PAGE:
3.2. That an Arab novel about the Campaign can only say so much becomes clear in The French Law in a number of different ways.
3.2.1. One of these is that, without the pretence of being an 18th-century history student who happens to be sleeping with a lover of Bonaparte’s, Ibrahim’s political observations are far more resonant.
3.2.2. “The reason for all the problems we suffer in the Arab world,” Dr Shukri tells his colleagues during a meal at one point in the course of his trip, “is that we did not manage to establish an advanced national industry. At the beginning the Ottomans divested us of the kind of human and material resources that go into the accumulation necessary for the move into the age of the machine, and after them came the French and the English. Every attempt we made, the West immediately aborted.”
3.2.3. It is beyond the scope of the tractatus to advance an argument against this line of thinking. Such an argument is not only possible but necessary.
3.2.4. If they are neither Mamelukes nor Ottomans nor quasi-Ottoman proteges of the West, who are the “we” Dr Shukri refers to? Where would that advanced national industry come from, if not through the very colonies he sets out to critique? What might modern Arab consciousness be identified with beyond the peasants who had no role to play in the unfolding of history except through an originally Ottoman army?
3.3. Here as in Amrikanli, Dr Shukri stands in stark contrast to both his morally (for which read politically) compromised Arab colleagues and the more or less racist Westerners he comes in contact with.
3.4. As in The Turban and the Hat, from the aesthetic if not the intellectual point of view, the clash between east and west is most poignantly portrayed in an interracial amorous or erotic encounter.
3.4.1. Dr Shukri’s encounter with Celine, who does community work with the children of immigrants, is a strong expression of that clash. The two characters’ growing closeness is melodramatically and somewhat unconvincingly cut short when on Dr Shukri’s last night in France Celine, who has by then confessed to having breast cancer, gets drunk, becomes increasingly aggressive, and gives in to a seemingly irrational rage directed at Dr Shukri.
3.4.2. Celine not only dismisses Dr Shukri’s statements on postcolonial politics as so much rubbish, she also confesses to hating the children of immigrants with whom she works. (This seems a somewhat crass way of dismissing Western pretensions to equality and the desire to benefit humanity at large, regardless of race or creed, even though one might understand the urge to dismiss such pretensions).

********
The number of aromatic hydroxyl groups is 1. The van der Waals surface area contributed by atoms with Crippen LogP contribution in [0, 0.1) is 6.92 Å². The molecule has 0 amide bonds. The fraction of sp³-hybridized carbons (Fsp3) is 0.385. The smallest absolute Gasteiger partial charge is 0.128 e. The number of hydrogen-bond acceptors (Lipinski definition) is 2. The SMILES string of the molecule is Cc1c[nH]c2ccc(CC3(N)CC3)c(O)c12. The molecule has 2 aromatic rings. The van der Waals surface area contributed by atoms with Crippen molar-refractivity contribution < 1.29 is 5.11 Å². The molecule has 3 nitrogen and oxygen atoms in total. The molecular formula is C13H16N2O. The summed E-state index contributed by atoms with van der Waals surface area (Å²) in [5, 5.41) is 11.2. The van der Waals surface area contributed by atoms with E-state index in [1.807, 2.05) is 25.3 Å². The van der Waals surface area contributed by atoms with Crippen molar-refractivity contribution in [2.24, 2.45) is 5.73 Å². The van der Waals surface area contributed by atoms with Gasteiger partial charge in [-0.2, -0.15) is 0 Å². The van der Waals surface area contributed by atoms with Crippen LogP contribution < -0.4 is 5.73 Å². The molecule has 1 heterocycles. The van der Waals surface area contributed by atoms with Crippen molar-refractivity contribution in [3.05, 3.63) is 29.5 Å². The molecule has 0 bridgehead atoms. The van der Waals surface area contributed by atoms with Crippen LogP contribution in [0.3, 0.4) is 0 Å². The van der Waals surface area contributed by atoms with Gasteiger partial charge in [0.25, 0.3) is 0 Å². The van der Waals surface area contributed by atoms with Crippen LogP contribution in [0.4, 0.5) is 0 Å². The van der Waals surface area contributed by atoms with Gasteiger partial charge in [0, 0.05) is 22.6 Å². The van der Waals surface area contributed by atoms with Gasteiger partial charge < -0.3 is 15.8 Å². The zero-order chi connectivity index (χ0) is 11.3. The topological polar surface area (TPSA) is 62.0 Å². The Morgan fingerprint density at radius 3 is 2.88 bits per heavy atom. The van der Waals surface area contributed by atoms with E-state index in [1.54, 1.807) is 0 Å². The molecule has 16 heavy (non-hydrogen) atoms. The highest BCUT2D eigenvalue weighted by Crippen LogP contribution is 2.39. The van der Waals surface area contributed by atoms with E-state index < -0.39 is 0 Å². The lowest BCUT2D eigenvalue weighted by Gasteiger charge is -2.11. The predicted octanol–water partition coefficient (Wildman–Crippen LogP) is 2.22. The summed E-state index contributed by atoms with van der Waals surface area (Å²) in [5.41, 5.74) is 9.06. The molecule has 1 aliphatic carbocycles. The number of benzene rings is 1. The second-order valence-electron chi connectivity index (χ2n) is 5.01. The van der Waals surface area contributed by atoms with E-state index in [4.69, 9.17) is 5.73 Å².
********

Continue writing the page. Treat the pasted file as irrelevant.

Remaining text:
3.5. The Turban and the Hat ends with the image of Dr Shukri waking up at 5 am to prepare for his return to the homeland – only to find that copy of the conference programme on which he had written his address for Celine to have on the floor outside the door to his room.
3.5.1. “I picked it up to find a line in pencil beneath my address… ‘My response is precisely that you are a naive, backward human being.’ I put the programme in my handbag and proceeded to the lift with heavy steps.”
4. An Arab novel about the Egyptian Campaign cannot go beyond that image.
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Al Ahram Weekly, December 2001
“He is capable of showing us what we are not used to seeing, all that the conflicts of loss and profit hide from us: ourselves, and the transformations of the reality that we live”
Writing is a vision. Its value depends on the depth, totality, diversity and richness of that vision. And it is through an assessment of all these elements that one distinguishes between a writer who rushes past, leaving nothing behind, and one who makes history, marking the beginnings and ends of literary epochs and schools through settling on new points of departure, or carrying existing traditions to unprecedented destinations. Naguib Mahfouz (whose 90th birthday we celebrate) is among those with whom writing is transformed, its presence, thanks to their creative contribution, gaining in depth and variety, and reaching out to undiscovered horizons. He is a decisive landmark in the history of Arabic writing, and a luminous point in that of world literature. He belongs to us as much as to humanity at large: his embodiment of our troubles, articulation of our dreams and awareness of our specificity make him triumphantly local; while the universal human paradigms and events he depicts make him a world figure to be reckoned with. He is Egyptian, Arab, human, international: his writing integrates all that connects a human being to a fellow human being through space and time, and across differences of language, religion, ethnicity and nationality.
This is why his readership grows increasingly through the world, the number of his translations, in every language, rising. The tendency is not merely a consequence of his receiving the Nobel Prize in 1988 (for how many writers received the prize over its century-long history, only to sink into obscurity soon afterwards) but, rather, a result of the penetrating power of his writing, which has proven capable of reaching human beings everywhere. That writing questions the human condition with respect to a range of issues relating to its most vital aspects, from the universal to the socio-political, particularly in their multifold connections to values of freedom, equality and progress. These are the values celebrated by Mahfouz’s novels and short stories, which he has not stopped writing for more than half a century. Thus he remains faithful to the art of literature, his vocation of choice, devoted to the toil it requires without once giving in to life’s spurious temptations, unflinching in his dogged exploration of a human consciousness bound by a place and a time. He breaks into terrain filled with land mines, giving voice to those human discourses repressed in the name of politics, society or religion. He is capable of showing us what we are not used to seeing, all that the conflicts of loss and profit hide from us: ourselves, and the transformations of the reality that we live, unaware of our presence in it.